On September 8th, 2017, Tropical Storm Maria made landfall on the Caribbean Island of Dominica. The storm left Dominica without power and with downed trees and flooded homes. Luckily, the hurricane spared Haiti from a direct hit; however, after three days of violent winds and torrential rain that followed Hurricane Irma’s destruction in August, Puerto Rico was completely exposed to another devastating storm that wiped out power lines and cut off communication services for several days.
Tropical Storm Maria’s path of destruction travelled from Puerto Rico to the Bahamas. As a category, the storm was a stronger version of the devastating hurricane that re-emerged in the United States in August, ravaging island after island with winds up to 175 mph.
With renewed threats of strong hurricanes in the near future, Puerto Rico and other islands of the Caribbean should prepare for the direct impact of a hurricane, whether that appears as a category 1 or a representative of higher intensity. The island should also begin preparing for major structural damage to buildings and infrastructure (such as roads, bridges and ports) to better prepare for future storms.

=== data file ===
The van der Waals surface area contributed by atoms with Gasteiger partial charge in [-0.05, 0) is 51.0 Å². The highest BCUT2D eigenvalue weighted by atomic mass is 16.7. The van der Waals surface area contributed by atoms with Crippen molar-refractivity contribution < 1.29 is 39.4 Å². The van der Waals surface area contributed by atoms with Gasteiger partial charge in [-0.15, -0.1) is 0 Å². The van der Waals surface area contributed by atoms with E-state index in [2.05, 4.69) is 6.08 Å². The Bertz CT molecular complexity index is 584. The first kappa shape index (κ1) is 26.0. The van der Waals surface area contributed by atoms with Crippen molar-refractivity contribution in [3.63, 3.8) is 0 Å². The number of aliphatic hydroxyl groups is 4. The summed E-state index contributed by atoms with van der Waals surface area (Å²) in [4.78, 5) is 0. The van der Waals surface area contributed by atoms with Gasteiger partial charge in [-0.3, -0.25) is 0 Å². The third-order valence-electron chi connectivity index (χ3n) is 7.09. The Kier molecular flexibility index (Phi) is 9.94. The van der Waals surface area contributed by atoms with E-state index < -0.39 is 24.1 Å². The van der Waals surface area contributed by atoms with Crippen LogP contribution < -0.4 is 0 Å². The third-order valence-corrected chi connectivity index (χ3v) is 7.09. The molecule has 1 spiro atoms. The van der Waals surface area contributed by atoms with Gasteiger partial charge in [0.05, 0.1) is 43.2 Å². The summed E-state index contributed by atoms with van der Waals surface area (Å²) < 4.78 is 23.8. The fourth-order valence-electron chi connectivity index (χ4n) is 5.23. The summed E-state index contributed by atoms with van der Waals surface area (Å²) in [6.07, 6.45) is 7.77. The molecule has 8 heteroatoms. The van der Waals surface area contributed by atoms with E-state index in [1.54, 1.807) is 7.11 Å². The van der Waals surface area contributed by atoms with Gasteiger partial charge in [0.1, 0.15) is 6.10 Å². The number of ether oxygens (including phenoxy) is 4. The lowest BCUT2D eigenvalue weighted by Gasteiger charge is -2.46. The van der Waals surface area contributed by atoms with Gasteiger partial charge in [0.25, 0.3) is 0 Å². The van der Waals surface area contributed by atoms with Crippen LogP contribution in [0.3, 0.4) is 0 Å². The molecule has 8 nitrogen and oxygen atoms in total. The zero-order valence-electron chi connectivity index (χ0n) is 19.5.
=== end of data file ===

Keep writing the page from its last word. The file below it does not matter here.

Hurricane Irma’s destructive winds caused an estimated $5.4 billion to Puerto Rico’s economy, which is a large part of the island’s gross domestic product. In addition, Puerto Rico lost approximately $1.3 billion in revenue from agriculture after the storm destroyed the 75% of their crops that need irrigation to grow (which was not possible with waterlogged soil), and also damaged around 40% of their livestock.
Dominica has pledged to become world’s first climate-resilient nation by 2023 and is trying its best to make a difference. The government of Dominica has been proactive in its efforts to make the country climate resilient. It has already started to make changes in the way it operates by shifting to renewable energy sources and reducing its dependence on fossil fuels. Dominica has been able to achieve this status because of its commitment to sustainable development and resilience. The country’s government, business leaders and citizens have all played an important role in this process.